A longtime drummer and jazz aficionado — he's hosted the Playboy Jazz Festival for over 30 years and been a principal spokesman for the Jazz Foundation of America since 2004 — Cosby was moved by the death last month of jazz giant James Moody. "When I was 11 going on 12, that song 'Moody's Mood For Love' was already a national anthem for romance and a big hit. Now I've played it for my 13-year-old grandchildren and they love it. That's the greatness of jazz and the music that people like James Moody have made over my lifetime. He's passed on now, but that song and hundreds of others like it will live on forever."

In recent years, Cosby has become as famous for his activities on behalf of education and personal responsibility as he is for comedy. His controversial commentaries on the failings of black parents in regard to education and child rearing have sometimes put him in conflict with well-known black pundits like Michael Dyson. Still, Cosby — who earned a doctorate in education from the University of Massachusetts in 1976 and has co-authored books and articles on the subject with such major academic figures as Dr. Alvin Poussaint (a consultant on The Cosby Show) — considers it imperative that he continue speaking out on these issues.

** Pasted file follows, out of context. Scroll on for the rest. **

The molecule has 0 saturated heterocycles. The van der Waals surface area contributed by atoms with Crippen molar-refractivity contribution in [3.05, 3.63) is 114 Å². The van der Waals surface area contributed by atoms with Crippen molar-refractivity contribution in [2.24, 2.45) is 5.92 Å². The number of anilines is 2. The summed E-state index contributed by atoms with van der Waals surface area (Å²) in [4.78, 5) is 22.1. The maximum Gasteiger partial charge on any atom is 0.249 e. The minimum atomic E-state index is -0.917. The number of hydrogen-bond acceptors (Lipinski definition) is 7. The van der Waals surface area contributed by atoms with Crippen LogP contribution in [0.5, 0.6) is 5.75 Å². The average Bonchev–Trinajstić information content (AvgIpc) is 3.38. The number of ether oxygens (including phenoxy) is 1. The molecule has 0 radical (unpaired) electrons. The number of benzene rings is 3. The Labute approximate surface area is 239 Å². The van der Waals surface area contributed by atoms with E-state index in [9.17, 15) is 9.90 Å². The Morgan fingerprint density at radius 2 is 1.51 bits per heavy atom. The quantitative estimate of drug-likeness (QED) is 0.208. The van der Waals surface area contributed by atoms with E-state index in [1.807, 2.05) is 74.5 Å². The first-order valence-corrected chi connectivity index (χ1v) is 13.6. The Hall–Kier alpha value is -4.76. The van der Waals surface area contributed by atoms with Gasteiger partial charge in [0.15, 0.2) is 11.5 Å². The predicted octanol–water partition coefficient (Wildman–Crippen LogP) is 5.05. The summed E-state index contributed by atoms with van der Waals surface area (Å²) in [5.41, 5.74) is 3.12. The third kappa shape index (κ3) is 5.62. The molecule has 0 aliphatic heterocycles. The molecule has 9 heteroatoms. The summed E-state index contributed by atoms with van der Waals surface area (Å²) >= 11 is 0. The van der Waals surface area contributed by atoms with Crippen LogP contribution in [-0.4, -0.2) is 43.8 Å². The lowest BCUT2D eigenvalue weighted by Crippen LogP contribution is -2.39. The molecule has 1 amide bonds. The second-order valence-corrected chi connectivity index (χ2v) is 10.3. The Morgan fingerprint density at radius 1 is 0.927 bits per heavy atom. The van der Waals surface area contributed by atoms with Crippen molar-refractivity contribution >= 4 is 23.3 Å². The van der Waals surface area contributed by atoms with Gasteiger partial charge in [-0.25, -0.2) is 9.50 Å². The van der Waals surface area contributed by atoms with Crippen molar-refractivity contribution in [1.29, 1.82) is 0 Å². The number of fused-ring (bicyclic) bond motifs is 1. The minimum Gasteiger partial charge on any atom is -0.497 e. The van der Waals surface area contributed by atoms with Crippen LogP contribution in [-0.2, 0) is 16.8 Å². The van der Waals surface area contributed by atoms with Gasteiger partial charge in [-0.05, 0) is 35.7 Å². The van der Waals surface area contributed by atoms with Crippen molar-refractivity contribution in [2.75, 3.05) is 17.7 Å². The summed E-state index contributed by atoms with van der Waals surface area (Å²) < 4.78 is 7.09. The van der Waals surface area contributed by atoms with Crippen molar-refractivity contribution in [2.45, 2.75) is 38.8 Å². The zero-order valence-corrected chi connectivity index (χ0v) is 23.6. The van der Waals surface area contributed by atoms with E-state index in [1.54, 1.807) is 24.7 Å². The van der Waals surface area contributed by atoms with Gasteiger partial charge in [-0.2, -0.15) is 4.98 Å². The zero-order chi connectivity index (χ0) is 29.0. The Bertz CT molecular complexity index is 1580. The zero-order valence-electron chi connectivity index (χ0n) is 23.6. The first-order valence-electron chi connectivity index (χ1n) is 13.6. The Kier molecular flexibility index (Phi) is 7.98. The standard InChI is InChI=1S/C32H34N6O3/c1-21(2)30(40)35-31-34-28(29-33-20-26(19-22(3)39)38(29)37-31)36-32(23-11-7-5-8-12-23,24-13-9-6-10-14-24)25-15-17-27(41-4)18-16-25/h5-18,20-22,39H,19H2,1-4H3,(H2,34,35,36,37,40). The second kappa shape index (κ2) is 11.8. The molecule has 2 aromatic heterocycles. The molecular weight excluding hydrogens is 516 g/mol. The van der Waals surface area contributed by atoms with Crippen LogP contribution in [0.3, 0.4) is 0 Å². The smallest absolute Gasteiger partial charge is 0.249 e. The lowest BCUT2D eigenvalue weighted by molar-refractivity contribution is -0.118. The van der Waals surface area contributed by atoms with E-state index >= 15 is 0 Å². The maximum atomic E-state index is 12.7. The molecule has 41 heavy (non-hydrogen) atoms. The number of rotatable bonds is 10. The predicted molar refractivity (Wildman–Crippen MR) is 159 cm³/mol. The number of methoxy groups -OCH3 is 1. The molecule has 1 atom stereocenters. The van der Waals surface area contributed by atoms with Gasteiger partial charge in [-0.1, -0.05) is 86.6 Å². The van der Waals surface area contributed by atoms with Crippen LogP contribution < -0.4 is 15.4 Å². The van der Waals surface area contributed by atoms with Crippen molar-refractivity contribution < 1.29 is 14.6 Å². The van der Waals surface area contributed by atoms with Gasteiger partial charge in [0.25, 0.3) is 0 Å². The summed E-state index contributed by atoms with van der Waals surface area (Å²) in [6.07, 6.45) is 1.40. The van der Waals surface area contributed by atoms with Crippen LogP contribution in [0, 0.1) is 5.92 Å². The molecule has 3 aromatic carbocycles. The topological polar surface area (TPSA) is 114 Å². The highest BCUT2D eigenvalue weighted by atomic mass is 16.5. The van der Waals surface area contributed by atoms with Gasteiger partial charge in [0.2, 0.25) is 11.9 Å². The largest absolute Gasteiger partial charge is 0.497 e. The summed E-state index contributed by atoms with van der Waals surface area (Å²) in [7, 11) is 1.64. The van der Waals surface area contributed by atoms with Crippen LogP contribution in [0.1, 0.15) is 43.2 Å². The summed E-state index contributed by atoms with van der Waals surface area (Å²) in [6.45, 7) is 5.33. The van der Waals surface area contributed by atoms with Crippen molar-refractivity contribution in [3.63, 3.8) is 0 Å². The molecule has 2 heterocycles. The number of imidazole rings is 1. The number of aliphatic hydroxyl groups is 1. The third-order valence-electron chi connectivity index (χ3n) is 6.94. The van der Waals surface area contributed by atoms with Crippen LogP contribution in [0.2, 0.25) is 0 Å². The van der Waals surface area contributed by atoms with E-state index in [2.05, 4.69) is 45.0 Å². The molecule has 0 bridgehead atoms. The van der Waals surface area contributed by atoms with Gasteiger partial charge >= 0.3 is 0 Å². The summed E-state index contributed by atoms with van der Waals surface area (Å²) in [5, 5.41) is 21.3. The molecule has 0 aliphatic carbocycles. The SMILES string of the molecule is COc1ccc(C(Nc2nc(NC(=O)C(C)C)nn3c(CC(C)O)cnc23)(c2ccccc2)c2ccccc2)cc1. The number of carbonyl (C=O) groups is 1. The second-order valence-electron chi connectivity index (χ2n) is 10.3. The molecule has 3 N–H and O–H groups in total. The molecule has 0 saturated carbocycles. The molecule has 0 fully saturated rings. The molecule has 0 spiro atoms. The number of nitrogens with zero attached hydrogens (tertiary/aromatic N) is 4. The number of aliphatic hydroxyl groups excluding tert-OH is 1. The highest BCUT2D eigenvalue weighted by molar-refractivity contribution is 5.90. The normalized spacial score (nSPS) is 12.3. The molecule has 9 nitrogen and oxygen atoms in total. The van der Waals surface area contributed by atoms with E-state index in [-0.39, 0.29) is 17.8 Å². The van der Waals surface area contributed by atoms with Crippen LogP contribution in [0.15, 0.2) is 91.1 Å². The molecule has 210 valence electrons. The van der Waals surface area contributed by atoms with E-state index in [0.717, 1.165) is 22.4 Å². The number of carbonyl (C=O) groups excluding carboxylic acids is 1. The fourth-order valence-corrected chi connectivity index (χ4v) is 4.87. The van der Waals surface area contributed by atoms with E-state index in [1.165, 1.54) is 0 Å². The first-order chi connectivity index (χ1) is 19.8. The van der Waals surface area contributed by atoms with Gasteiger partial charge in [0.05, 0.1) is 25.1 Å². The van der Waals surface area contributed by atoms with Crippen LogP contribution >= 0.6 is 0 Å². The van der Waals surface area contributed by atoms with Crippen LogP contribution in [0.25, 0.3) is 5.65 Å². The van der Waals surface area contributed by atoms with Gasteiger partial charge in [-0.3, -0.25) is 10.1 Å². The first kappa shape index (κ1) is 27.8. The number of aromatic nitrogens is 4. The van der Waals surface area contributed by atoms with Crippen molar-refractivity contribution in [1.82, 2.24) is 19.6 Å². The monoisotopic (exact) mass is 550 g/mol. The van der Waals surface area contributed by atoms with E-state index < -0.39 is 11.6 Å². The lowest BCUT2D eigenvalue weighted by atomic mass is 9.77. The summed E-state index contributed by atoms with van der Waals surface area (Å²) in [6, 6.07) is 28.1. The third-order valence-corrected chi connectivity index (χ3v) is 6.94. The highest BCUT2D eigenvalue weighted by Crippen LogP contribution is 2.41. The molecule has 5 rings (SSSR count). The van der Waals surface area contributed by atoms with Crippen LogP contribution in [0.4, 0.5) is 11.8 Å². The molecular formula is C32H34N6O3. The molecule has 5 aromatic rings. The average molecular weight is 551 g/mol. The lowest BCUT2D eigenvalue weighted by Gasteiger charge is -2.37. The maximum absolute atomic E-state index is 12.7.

"At this point in my life, sure, I could just sit back and enjoy what I've earned and done," Cosby says. "But education is too important to be ignored or taken for granted. Your parents and mine didn't take it for granted that we would learn, they insisted that we do it. I'm not naive about conditions in the schools or in communities where there's not a lot of money. But when I go in those communities and talk about responsibility, making sure your children are going to school and doing their homework, attending the PTA meetings, the first people who come up to me after the lectures and tell me how much they support what I'm doing are the parents in those neighborhoods. They're the ones who know better than anyone how important education is for their children, and they know that I'm speaking the truth and that I'm not just someone out here attacking and indicting them without good reason."

And Cosby has no plans to stop speaking his mind anytime soon. "I'm concerned about the future and I'm concerned about the welfare of our children," he says. "It's my duty and responsibility to speak out and use whatever platform I have to help. So, no, I'm not going to stop speaking out, because that would be a betrayal of everything that I stand for and have always believed."